Please, do not think I'm being harsh or anything. I just think you might want to focus and define a good and solid core for your game, especially since it's your first 'serious' indie project. They say it is much simpler (and time-efficient) when you define and flesh out a very limited but clear scope for a game idea, even if that means you end up adding stuff or even dramatically changing your initial concept at a later date.

No not at all, I really appreciate you taking the time to give me honest feedback and pointers Smiley

That's only one of many approaches, but the main point here is trying to establish a very clear core experience for the game, in order for you to be able to develop for and iterate over it in a more agile fashion.

Funny you should mention agile, it is probably rather overkill for a single developer project but I've broken down all the tasks into incremental goals and allocated them to various milestones. I've found in the past if I try to get everything perfect right from the start I grind to a halt under the weight of all the outstanding tasks. Consequently I've been focusing on getting everything I can working even if it is only partially functional to get a feel for how things are fitting together. Plus it's fun and motivating to be able to play with the cool stuff that's there already even if it is a rough early draft. Taking this approach has let me evolve and refine my overall idea too which is a good thing.

Cheers for the input  Hand Thumbs Up Left
« Last Edit: October 08, 2012, 03:12:28 AM by K1lo » Logged

Isomer worklog
Web: Ionising Software
Doing this game making thing.
K1lo
Level 1
*



View Profile WWW
« Reply #12 on: October 08, 2012, 03:10:40 AM »

I don't know why that is, it seems everybody needs to go through that phase once, the valley of tears, hehe, and experience this for themselves.

Eghhh, yes I've come across this when working in the industry before. Managing upwards doesn't work all the time ..  Huh?

I read so much about keeping the scope down, but in the end I think our scope is far too big for our first game. But we're a bigger team (currently about 15) so I hope that'll help. We'll see how it comes out.


Tell me about, in retrospective I think I'd have prefered to tackle one of my smaller scoped game ideas first but hey, a trial by fire if you will. I always seem to throw myself in at the deeper end  Shrug

Good luck! And if anything, keep at it. If continuing the game becomes a habit that's good. Otherwise there's too much distraction.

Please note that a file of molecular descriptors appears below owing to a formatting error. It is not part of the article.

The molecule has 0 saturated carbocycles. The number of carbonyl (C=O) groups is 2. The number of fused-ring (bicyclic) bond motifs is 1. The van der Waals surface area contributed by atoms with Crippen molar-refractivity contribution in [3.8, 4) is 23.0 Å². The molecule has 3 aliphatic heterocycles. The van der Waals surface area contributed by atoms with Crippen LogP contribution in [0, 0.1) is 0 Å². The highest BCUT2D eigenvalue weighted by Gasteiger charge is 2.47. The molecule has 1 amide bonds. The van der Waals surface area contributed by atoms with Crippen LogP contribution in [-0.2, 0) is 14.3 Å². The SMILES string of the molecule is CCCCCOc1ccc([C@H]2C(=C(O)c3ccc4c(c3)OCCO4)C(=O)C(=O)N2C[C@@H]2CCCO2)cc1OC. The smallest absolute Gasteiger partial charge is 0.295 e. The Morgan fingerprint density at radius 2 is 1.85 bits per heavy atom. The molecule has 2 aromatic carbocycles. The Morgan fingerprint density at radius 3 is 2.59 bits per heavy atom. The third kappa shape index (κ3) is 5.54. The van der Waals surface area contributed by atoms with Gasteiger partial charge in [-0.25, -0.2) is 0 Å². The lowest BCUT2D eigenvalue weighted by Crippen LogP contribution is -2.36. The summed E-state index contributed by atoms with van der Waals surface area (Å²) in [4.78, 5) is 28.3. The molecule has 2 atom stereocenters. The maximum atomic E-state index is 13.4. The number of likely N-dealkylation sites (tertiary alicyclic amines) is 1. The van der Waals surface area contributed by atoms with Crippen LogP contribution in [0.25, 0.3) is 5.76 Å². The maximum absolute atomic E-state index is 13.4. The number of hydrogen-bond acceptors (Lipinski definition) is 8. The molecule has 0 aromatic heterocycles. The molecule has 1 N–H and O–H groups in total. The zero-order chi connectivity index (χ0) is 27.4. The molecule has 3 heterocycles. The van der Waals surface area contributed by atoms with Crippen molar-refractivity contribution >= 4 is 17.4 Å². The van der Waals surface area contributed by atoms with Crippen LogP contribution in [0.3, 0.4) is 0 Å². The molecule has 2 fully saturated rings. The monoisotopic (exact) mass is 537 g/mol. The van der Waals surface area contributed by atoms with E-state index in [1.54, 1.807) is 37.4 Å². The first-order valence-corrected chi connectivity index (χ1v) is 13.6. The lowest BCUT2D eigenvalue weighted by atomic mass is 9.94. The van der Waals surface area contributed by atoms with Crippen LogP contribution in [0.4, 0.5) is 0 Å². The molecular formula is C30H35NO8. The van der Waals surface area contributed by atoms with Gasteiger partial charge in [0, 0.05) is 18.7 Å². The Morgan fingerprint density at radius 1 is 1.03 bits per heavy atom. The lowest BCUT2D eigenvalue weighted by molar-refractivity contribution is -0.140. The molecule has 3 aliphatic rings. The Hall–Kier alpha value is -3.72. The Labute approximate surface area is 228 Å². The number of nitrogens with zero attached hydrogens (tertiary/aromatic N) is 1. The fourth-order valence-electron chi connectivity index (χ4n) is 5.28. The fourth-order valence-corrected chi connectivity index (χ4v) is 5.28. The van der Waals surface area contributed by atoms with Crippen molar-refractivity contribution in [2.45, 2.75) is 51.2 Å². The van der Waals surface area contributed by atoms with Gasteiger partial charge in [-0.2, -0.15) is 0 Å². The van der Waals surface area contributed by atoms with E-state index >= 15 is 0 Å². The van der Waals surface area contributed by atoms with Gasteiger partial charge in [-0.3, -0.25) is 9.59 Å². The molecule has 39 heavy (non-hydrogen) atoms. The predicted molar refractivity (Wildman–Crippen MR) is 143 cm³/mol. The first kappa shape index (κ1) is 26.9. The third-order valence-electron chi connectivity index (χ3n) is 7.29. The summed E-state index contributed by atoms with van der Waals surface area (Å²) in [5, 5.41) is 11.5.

Thanks! Yes, I'm determined for better or for worse to finish Isomer before moving on to future projects. I'm keeping my fingers crossed that the final game is sufficient to plaster over my inevitable rookie mistakes along the way - the coding is the easy part Wink
Logged

Isomer worklog
Web: Ionising Software
Doing this game making thing.
verticalvertex
Level 1
*



View Profile
« Reply #13 on: October 08, 2012, 04:19:15 AM »

Looks good, but I would like some more images of the procedural terrain generation.
Logged

It's all good.
Chris Polus
Level 2
**



View Profile WWW
« Reply #14 on: October 08, 2012, 08:55:10 AM »

Tell me about, in retrospective I think I'd have prefered to tackle one of my smaller scoped game ideas first but hey, a trial by fire if you will. I always seem to throw myself in at the deeper end  Shrug

Same here, same here Wink We'll never learn.

Thanks! Yes, I'm determined for better or for worse to finish Isomer before moving on to future projects. I'm keeping my fingers crossed that the final game is sufficient to plaster over my inevitable rookie mistakes along the way - the coding is the easy part Wink

True thing. We're actually thinking of breaking out one aspect of the game and make a smaller separate pet project to have something that's finishable in less time just to get some experience with publishing and getting our name out. We'll see.
Logged

http://about.me/chrispolus - my website, music, sound design, videos and services.

I'm the
- sound designer of Son of Nor (Devlog) at stillalive studios
- sound designer of the Arcan Chronicles
Pages: [1] 2 3 ... 8
Print
Jump to:  

Theme orange-lt created by panic